Going to Aussie? Think again...

By James Ihaka

Kiwis may not experience the good life they were expecting in Australia. Photo / Thinkstock
Kiwis may not experience the good life they were expecting in Australia. Photo / Thinkstock

New Zealanders desperate to move to Australia are being told not to bother.

Rather than the good life they are expecting, they risk finding themselves broke and homeless and getting caught up in serious crime and prostitution, an Australian newspaper reported yesterday.

Statistics New Zealand figures show 29,900 permanent and long-term migrants left for Australia in the year to June in the biggest transtasman exodus for three years.

Brisbane's Sunday Mail said most were choosing Queensland - 16,000 short- and long-term-stay New Zealanders arrived at Brisbane Airport in the year to June.

The sunshine state appeals to New Zealanders because its weather is better than at home, wages are higher, and unemployment and the cost of living are lower.

But Nerang Neighbourhood Centre co-ordinator Vicky Va'a said there was a growing downside to the migration, with reports of homelessness among New Zealanders, teens "going to Surfers to prostitute themselves" and others aligning themselves with gangs and committing serious crimes because of a lack of jobs or access to services.

Her advice to Kiwis considering the move to Australia is simple and was reported in yesterday's Mail: "Don't come here, especially if you don't have a job, don't have money or a back-up plan if things don't work out."

Last year, Ms Va'a wrote a report for the Maori Party outlining the challenges facing community workers.

She said young New Zealanders away from their parents were graduating from petty offences to drug-dealing and gang-related crime.

Her report also said that according to staff at the southside office of the Brisbane Children's Court, New Zealanders accounted for 28 per cent of their case workload.

"These are kids who don't have access to student loans or allowances over here, so for many, tertiary education is out of the question," she said.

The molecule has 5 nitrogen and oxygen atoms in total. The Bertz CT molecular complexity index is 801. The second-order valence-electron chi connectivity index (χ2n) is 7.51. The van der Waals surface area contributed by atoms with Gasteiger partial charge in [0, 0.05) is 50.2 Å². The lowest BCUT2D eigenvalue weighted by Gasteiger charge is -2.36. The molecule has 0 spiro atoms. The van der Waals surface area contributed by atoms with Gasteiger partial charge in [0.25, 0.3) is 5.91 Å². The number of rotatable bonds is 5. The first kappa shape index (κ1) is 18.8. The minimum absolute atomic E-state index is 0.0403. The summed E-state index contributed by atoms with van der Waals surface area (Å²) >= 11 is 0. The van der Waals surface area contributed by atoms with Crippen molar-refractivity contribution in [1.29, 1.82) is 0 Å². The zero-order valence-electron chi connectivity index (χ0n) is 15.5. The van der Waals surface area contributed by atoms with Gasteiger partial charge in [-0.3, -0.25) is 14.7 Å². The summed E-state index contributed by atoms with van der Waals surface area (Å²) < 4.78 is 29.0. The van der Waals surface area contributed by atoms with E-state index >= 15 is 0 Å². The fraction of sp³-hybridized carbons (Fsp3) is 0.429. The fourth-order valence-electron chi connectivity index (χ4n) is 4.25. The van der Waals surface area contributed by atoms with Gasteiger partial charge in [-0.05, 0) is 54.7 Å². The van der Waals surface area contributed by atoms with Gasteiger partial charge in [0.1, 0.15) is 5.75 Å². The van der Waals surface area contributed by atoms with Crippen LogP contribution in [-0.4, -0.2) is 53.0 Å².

"It's just escalating to a point where these kids realise they have to make money ... There was a kid we used to deal with who was going nowhere; he got done for the aggravated robbery of a pizza driver."

Her research shows Kiwi families also face problems with overcrowding in homes. Sometimes up to three families share one rental property.

There are also reports of New Zealand children going to school without uniforms and food because their unemployed parents are not eligible for welfare payments.

Ms Va'a said that even after going through the "costly and convoluted" procedure of applying for permanent Australian residence, it was still difficult for New Zealanders to obtain the level of support they would receive at home.

"The Queensland floods highlighted the fact that New Zealanders or special-category visa holders were not protected."

The Nerang Neighbourhood Centre, about 70km south of Brisbane, sees 300 people a week wanting its free food packages. Half of them are New Zealanders.

The centre has also given emergency relief cash to at least 12 families in the past year so they could to buy plane tickets back to New Zealand.

Auckland native Daron Brinsdon, who lives in Morningside, Brisbane, and works for an electronics company, said Kiwis considering moving "should not be complacent".

"If you plan well, and I'm talking a one- to two-year plan, it is worthwhile.

"You need to have something mapped out - it's a very litigious society and it's very expensive to get yourself established."

Mr Brinsdon, 43, moved to Australia in March with his wife, their 4-year-old daughter and their dog. He said the move cost more than $30,000.

"It's like a big hole in the ground that you pour a lot of money into and people aren't aware of it," he said.

"You have to re-establish furniture, schools, cars ... I think a lot of people ignore those things and just bail over here and try their luck."

Maori Party co-leader Tariana Turia said it was frustrating that Maori families were going to Australia and then having to seek help from relatives struggling at home when things didn't work out.

"Our families shouldn't be leaving home and going to a strange country without having put things in place before they leave."

THE NUMBERS

* 29,900 permanent and long-term migrants leaving for Australia in the year to June.

* 16,000 New Zealanders arrived at Brisbane Airport for a short or long-term stay in the year to June.

* 38 per cent of foreigners living on the Gold Coast are New Zealanders.

* 28 per cent of case workloads at the Brisbane Children's Court involve New Zealanders.

Sources: Statistics New Zealand, the Courier Mail, Gold Coast City Council, Vicky Va'a

- NZ Herald

Your views

© Copyright 2014, APN New Zealand Limited

Assembled by: (static) on red akl_n2 at 20 Apr 2014 12:43:06 Processing Time: 16ms